and quality of loculations. Questions were raised used fibrinolytic therapy for 30 patients with
about the reproducibility of clinical management largely multiloculated pleural infections; 20
decisions taken across 52 study centres, many patients received rtPA through small-bore,
of which lacked on-site surgical expertise and image-guided chest tubes. The mean length of
contributed only small numbers of patients. The hospital stay was 11 days, and no patient required
study permitted small-bore chest tubes, but did surgical drainage. Gervais et al.25 reported their
not report on pleural drainage volumes, which experience with rtPA instilled through image-
casts doubt on the efficacy of the drainage guided 8.5F to 16F catheters in 66 patients,
techniques used. Furthermore, owing to the of whom 53 had empyemas or complicated
decentralized and blinded design streptokinase/ parapneumonic effusions. In the study by Gervais
placebo was shipped to the study centres after et al.25 patients were selected for fibrinolysis if
randomization causing delays in the initiation of the initial pleural fluid drainage was incomplete.
treatment. The value of mortality as an endpoint The overall success rate was 86%, although the
was also questioned, as patients with serious outcomes were not specifically reported for the
concomitant illnesses that made survival beyond 53 patients with pleural infections. Based on
3 months unlikely were excluded from the study. CT imaging studies obtained before chest tube
The 3-month mortality after hospitalization insertion that demonstrated multiple locules, the
for pneumonia among middle-aged and older authors opined that rtPA successfully drained
patients is more closely associated with the fact effusions that would otherwise have required
that an episode of pneumonia often identifies surgery. The suggested dosages of the current
a fragile underlying health status than with the fibrinolytics in use are summarized in Table 2.3
severity of the acute episode of pneumonia
itself. Intrapleural streptokinase may therefore Table 2. Intrapleural fibrinolytics – Practical use3
not have been given a fair chance to improve Fibrinolytic Dose Instillation1 Duration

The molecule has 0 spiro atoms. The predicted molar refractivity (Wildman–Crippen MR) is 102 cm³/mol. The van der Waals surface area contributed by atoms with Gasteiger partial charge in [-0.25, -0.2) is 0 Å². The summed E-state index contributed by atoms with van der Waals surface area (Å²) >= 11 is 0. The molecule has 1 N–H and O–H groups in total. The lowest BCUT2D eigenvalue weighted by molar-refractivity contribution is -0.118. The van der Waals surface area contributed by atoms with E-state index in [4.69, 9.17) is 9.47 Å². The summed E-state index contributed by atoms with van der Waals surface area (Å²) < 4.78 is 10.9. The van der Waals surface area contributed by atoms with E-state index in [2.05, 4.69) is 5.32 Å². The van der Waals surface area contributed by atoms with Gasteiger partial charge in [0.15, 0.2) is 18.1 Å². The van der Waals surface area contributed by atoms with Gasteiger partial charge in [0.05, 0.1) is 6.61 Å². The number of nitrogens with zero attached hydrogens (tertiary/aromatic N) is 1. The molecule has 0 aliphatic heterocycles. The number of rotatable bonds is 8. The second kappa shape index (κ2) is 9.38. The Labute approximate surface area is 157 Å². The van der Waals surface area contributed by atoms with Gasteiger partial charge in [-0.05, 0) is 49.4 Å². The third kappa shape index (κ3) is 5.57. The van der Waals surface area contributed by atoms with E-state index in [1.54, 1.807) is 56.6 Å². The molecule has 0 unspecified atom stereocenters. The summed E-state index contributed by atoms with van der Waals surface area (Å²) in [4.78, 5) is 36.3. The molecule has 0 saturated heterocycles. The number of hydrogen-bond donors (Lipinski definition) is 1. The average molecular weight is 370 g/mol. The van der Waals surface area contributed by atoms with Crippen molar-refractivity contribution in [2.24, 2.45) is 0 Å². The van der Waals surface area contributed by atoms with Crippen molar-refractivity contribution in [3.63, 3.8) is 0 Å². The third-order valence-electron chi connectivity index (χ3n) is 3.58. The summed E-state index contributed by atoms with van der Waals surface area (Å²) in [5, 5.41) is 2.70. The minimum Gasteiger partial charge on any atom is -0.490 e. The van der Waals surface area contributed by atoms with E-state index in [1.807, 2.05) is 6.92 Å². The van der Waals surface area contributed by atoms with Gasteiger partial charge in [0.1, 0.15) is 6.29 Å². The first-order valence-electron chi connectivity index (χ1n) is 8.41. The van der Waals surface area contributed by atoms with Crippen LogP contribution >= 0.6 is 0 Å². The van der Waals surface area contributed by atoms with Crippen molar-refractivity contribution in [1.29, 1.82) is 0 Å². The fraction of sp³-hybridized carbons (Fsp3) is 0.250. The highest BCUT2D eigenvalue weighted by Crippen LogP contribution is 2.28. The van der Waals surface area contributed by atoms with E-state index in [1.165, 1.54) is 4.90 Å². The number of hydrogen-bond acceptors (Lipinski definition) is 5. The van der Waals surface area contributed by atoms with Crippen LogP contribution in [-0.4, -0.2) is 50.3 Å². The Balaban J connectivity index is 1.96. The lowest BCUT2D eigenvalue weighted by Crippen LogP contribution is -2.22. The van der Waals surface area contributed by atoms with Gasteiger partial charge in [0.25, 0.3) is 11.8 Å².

the short-term mortality.18 These deficiencies do
Daily for up to
not invalidate this large randomized trial, but 250,000 100–200 ml 7 days (until
concerns remain about the validity of its results IU saline drainage
<100 ml/day)
with regard to younger, more severely ill patients
and in different health care settings.3 Urokinase2
100,000 100 ml Daily for up to
IU saline 3 days
The most recent and second largest
prospective study was conducted by Misthos et tPA
10-25 100 ml Twice daily for
mg saline up to 3 days
al.21 In their study, patients were randomized to
a group managed solely with tube thoracostomy
or a group treated with a combination of tube Fibrinolytic drugs have negligible effects
thoracostomy and streptokinase instillation on decreasing the viscosity of empyema pus
(no placebo control). They found that tube in contrast to agents that depolymerize DNA,
thoracostomy was successful in 67.1% of cases, such as human recombinant deoxyribonuclease.
whereas the installation of streptokinase led The viscosity of pus is largely attributable
to a favourable outcome in 87.7% (p<0.05) to its deoxyribose nucleoprotein content. 26
and significantly shortened hospital stay. The Recombinant deoxyribonuclease has been
mortality rate was also significantly lower in the reported to improve drainage in a single

Vol 44 • Number 3 • July 2012 Update on the Role of Intrapleural Fibrinolytic Therapy

patient who did not respond to fibrinolytic and empyema, particularly in young, acutely ill
therapy. 27 Clinical trials on the efficacy of patients, poor surgical candidates and in centres
recombinant tPA and DNase are currently being with inadequate surgical facilities. Recombinant
performed. An interesting ex vivo observation deoxyribonuclease has been reported to improve
by Light et al.28 was that DNase combined with drainage in a single patient who did not respond
streptokinase (known as Varidase) was superior to fibrinolytic therapy.
to either streptokinase or urokinase at liquefying